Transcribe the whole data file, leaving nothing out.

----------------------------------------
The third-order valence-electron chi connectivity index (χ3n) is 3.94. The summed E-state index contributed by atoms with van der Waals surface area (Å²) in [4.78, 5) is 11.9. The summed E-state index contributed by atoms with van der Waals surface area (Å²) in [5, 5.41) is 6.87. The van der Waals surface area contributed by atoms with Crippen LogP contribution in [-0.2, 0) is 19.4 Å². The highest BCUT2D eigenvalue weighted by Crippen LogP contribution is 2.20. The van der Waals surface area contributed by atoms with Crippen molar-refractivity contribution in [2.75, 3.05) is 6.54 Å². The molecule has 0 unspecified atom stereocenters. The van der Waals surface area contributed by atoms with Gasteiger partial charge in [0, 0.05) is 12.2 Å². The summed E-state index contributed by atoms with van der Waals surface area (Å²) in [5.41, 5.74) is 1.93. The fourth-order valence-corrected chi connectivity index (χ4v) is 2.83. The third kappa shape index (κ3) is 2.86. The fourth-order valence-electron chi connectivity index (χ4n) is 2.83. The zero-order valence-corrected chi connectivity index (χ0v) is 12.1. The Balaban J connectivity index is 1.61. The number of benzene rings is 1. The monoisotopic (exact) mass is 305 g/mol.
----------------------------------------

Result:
The third-order valence-electron chi connectivity index (χ3n) is 3.94. The summed E-state index contributed by atoms with van der Waals surface area (Å²) in [4.78, 5) is 11.9. The summed E-state index contributed by atoms with van der Waals surface area (Å²) in [5, 5.41) is 6.87. The van der Waals surface area contributed by atoms with Crippen LogP contribution in [-0.2, 0) is 19.4 Å². The highest BCUT2D eigenvalue weighted by Crippen LogP contribution is 2.20. The van der Waals surface area contributed by atoms with Crippen molar-refractivity contribution in [2.75, 3.05) is 6.54 Å². The molecule has 0 unspecified atom stereocenters. The van der Waals surface area contributed by atoms with Gasteiger partial charge in [0, 0.05) is 12.2 Å². The summed E-state index contributed by atoms with van der Waals surface area (Å²) in [5.41, 5.74) is 1.93. The fourth-order valence-corrected chi connectivity index (χ4v) is 2.83. The third kappa shape index (κ3) is 2.86. The fourth-order valence-electron chi connectivity index (χ4n) is 2.83. The zero-order valence-corrected chi connectivity index (χ0v) is 12.1. The Balaban J connectivity index is 1.61. The number of benzene rings is 1. The monoisotopic (exact) mass is 305 g/mol.